October 30, 2017
|
by Catherine Crider

Lesson plan

“I Am Thankful For…”

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Students will be able to identify sounds in words and form the corresponding letter.

(10 minutes)
  • Call students together.
  • Read The Thankful Book aloud.
  • While reading, encourage students to raise their hand if they also feel thankful for things in the book, have students guess what the author wrote based on the illustrations, and take time to sound out words and point out letter shapes.
(5 minutes)
  • Ask students if they know of a holiday coming up that focuses on being thankful (they should say Thanksgiving).
  • Encourage students to help sound out the word 'Thanksgiving' by following a process that includes:

    • hearing the next sound,
    • thinking about what letter makes that sound,
    • then writing that letter.
  • Ask students if they can think of any animals associated with Thanksgiving (they should say turkey).
  • Once again, students should be encouraged to help sound out the word 'turkey' by using the same method as 'Thanksgiving.'
  • Tell students that today they will be making turkeys that show what they are thankful for.
(5 minutes)
  • Hand each student a piece of colored paper.
  • Ask if anyone knows how to trace his or her hand. Have them demonstrate this to the class.
  • Have students trace their own hand or separate into partners to have someone else trace their hand.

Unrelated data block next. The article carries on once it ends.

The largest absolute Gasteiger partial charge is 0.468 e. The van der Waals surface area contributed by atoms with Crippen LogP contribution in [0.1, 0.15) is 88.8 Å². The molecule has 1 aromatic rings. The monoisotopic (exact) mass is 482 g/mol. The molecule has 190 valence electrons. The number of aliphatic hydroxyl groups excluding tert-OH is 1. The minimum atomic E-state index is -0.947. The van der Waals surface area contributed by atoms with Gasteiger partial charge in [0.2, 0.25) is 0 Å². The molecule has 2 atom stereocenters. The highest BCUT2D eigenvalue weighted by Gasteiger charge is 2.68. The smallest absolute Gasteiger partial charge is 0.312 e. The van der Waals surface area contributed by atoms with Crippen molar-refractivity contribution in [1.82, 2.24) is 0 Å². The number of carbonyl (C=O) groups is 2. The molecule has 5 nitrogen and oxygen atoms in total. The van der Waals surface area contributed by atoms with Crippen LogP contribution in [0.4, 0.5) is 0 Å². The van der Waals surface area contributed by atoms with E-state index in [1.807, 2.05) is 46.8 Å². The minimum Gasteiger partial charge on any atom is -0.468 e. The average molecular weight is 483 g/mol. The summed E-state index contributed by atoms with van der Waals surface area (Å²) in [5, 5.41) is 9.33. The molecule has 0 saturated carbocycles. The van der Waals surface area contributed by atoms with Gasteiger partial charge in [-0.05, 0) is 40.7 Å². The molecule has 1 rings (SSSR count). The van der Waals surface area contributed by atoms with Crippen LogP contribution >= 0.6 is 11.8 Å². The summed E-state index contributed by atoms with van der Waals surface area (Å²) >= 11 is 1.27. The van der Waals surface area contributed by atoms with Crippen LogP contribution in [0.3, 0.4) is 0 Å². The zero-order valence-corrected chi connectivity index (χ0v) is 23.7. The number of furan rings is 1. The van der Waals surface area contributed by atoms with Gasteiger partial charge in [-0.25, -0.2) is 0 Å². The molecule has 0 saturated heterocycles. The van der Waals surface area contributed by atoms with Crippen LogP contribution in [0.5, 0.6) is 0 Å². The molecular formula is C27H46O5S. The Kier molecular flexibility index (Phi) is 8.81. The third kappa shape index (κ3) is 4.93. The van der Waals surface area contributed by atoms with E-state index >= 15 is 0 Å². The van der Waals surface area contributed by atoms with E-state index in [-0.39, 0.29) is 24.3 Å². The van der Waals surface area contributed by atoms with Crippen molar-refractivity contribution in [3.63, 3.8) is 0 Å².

• Pass out one turkey feather strip to each student.
  • As a class, come up with one thing people are thankful for (explain that this should be one word).
  • Demonstrate how to sound out and spell the word on the feather strip and glue it to a turkey.
  • Break students up into small groups or partners to practice with one more feather strip.
  • After checking-in to make sure that everyone understands how to complete feathers, pass out five more feather strips to each student.
  • Before sending students off to work, remind them of any independent work rules (i.e. only speaking in a whisper, raising hands for needs, etc.)
(15 minutes)
  • While students are working on their turkey feathers, any adults in the room should be circulating, answering questions, and assessing student abilities to identify the sounds in words and write the corresponding letters.
  • Playing quiet music in the background can help to set a good working mood and keep conversations to a minimum.
  • Encourage early finishers to create another turkey to bring home!

Support: Working with a partner can help to scaffold this activity. For students unable to write letters, this activity can be dictated and transcribed or modified so students may draw a picture on each turkey feather or tree leaf. (Students will practice drawing the different types of lines they can turn into letters in the near future.)

Enrichment: Encourage students to write full sentences instead of single words on the turkey feathers and leaves. Determining the right punctuation can add an extra level of difficulty, too!

(5 minutes)
  • Ask students: “How did you know to write that letter?” “How do you write that letter?”
  • Observe how students wrote letters on their turkeys. Are they formed properly?
(5 minutes)
  • Call students back together. Give students the opportunity to share what they have written.
  • Ask: Did other students identify the same sounds and letters? What were some of the sounds they heard most often? Were any letters hard or easy to write?
  • Post students' creations in the classroom. For an interesting wall decoration, create a paper tree with students’ names on it and put the turkeys under it.
  • Encourage students to continue to add more things they are thankful for each day until Thanksgiving. (They can write these on colorful paper leaves that they attach to the tree.)

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